Titanic Belfast battles Las Vegas strip and Sugarloaf Mountain for world's top tourist attraction crown
Titanic Belfast is in the running to be crowned the world's top tourist attraction.
The museum showcasing the ocean liner is one of eight global finalists vying for the prestigious title at the World Travel Awards later this month.
It is up against iconic settings such as the Las Vegas Strip and Rio's Sugarloaf Mountain for the accolade of the World's Leading Tourist Attraction 2016.
The museum is urging people to vote before the deadline on Monday, October 24.
Judith Owens, who is deputy chief executive and director of operations at Titanic Belfast, said fans could help put Northern Ireland at the top of the world.
"In less than a minute, you can help ensure that we are the envy of the world with a global title few countries much bigger than ours can dream of," she said.
"Just one more push will make us officially number one. With direct online action, together we can realise a dream few would have ever thought possible."
Opened in 2012, the Titanic museum has welcomed three million visitors from 145 different countries to date - including the Queen, US Presidential candidate Hillary Clinton, film director James Cameron and celebrities such as Adele and Michael Buble.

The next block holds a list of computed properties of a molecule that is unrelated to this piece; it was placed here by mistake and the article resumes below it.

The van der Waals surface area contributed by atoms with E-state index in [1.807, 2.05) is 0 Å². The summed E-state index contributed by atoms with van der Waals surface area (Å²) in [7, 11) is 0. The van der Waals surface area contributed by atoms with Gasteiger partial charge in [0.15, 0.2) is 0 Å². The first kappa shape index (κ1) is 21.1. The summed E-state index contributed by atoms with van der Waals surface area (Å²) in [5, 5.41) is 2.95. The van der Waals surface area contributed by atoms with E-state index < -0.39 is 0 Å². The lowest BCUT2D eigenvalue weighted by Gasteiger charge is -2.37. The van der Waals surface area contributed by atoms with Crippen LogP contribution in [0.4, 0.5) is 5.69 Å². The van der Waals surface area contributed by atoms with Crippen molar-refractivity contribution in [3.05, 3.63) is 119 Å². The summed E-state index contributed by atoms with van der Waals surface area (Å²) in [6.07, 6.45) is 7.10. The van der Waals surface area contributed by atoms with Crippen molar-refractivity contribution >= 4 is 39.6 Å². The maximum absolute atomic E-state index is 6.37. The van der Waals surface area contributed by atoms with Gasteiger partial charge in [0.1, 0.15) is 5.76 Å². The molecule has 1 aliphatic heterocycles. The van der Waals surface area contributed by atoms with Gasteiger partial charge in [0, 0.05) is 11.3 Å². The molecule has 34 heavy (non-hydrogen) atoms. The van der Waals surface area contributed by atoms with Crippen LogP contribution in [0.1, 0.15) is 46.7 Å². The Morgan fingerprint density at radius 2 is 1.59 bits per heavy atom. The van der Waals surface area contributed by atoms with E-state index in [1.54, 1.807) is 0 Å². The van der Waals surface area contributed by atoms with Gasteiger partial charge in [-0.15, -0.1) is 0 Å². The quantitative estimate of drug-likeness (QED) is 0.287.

Spread across six floors, the museum consists of nine galleries that bring the liner's famous story to life.
Earlier this month, the museum saw off competition from the Eiffel Tower, the Acropolis and the Colosseum to be crowned Europe's Leading Visitor Attraction.
Now it is aiming for the even grander world title.
Also in the running is Dublin's Guinness Storehouse, the Las Vegas Strip, Abu Dhabi's Ferrari World, Sugarloaf Mountain in Rio and Intramuros - the historic centre of Manila, the capital of the Philippines.
Machu Picchu, the Incan citadel in the Andes Mountains in Peru, and Tanzania's Mount Kilimanjaro complete the line-up.
Last year, Titanic Belfast was crowned Europe's Best Tourist Attraction for Groups at the European Group Travel Awards.
More than a century on, the Titanic still fascinates people around the world. The Belfast-built liner sank after colliding with an iceberg in the north Atlantic during her maiden voyage from Southampton to New York on April 15, 1912.
More than 1,500 of the 2,224 passengers and crew died, making the accident one of the deadliest commercial peacetime maritime disasters in modern history.
Measuring a whopping 269 metres with a maximum breadth of 28.19 metres, the ship was constructed by Harland & Wolff on Queen's Island, now known as the Titanic Quarter, in Belfast Harbour.
Voting is open until Monday, October 24, to have your say click here.